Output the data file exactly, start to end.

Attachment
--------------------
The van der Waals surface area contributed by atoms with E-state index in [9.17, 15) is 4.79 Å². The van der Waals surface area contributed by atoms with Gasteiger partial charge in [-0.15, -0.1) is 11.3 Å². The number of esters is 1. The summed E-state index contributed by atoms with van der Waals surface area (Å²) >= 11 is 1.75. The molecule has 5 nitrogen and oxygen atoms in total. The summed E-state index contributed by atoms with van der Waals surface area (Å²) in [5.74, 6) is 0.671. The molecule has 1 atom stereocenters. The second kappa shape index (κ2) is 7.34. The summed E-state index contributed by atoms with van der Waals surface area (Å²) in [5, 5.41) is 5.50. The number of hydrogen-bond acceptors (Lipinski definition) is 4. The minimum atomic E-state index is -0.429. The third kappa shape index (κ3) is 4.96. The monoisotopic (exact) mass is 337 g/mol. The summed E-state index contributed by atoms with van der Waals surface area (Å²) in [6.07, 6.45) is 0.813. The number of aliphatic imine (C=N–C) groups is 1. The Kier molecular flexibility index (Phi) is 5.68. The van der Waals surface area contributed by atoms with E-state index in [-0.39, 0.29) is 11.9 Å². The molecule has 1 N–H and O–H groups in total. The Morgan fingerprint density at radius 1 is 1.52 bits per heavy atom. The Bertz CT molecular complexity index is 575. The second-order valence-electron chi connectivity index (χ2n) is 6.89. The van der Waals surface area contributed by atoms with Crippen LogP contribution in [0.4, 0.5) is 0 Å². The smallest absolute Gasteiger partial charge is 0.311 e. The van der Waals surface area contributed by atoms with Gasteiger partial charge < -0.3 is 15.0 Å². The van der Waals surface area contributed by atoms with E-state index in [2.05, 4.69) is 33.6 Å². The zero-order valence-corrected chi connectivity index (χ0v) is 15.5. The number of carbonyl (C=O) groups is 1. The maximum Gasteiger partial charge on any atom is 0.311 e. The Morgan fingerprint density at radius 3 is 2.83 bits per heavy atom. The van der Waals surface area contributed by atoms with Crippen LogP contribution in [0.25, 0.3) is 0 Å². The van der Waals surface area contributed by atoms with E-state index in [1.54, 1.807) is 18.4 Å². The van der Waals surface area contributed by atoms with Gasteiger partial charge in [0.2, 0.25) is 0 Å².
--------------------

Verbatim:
The van der Waals surface area contributed by atoms with E-state index in [9.17, 15) is 4.79 Å². The van der Waals surface area contributed by atoms with Gasteiger partial charge in [-0.15, -0.1) is 11.3 Å². The number of esters is 1. The summed E-state index contributed by atoms with van der Waals surface area (Å²) >= 11 is 1.75. The molecule has 5 nitrogen and oxygen atoms in total. The summed E-state index contributed by atoms with van der Waals surface area (Å²) in [5.74, 6) is 0.671. The molecule has 1 atom stereocenters. The second kappa shape index (κ2) is 7.34. The summed E-state index contributed by atoms with van der Waals surface area (Å²) in [5, 5.41) is 5.50. The number of hydrogen-bond acceptors (Lipinski definition) is 4. The minimum atomic E-state index is -0.429. The third kappa shape index (κ3) is 4.96. The monoisotopic (exact) mass is 337 g/mol. The summed E-state index contributed by atoms with van der Waals surface area (Å²) in [6.07, 6.45) is 0.813. The number of aliphatic imine (C=N–C) groups is 1. The Kier molecular flexibility index (Phi) is 5.68. The van der Waals surface area contributed by atoms with E-state index in [-0.39, 0.29) is 11.9 Å². The molecule has 1 N–H and O–H groups in total. The Morgan fingerprint density at radius 1 is 1.52 bits per heavy atom. The Bertz CT molecular complexity index is 575. The second-order valence-electron chi connectivity index (χ2n) is 6.89. The van der Waals surface area contributed by atoms with Crippen LogP contribution in [0.4, 0.5) is 0 Å². The smallest absolute Gasteiger partial charge is 0.311 e. The van der Waals surface area contributed by atoms with Gasteiger partial charge < -0.3 is 15.0 Å². The van der Waals surface area contributed by atoms with E-state index in [2.05, 4.69) is 33.6 Å². The zero-order valence-corrected chi connectivity index (χ0v) is 15.5. The number of carbonyl (C=O) groups is 1. The maximum Gasteiger partial charge on any atom is 0.311 e. The Morgan fingerprint density at radius 3 is 2.83 bits per heavy atom. The van der Waals surface area contributed by atoms with Crippen LogP contribution in [0.25, 0.3) is 0 Å². The van der Waals surface area contributed by atoms with E-state index in [1.54, 1.807) is 18.4 Å². The van der Waals surface area contributed by atoms with Gasteiger partial charge in [0.2, 0.25) is 0 Å².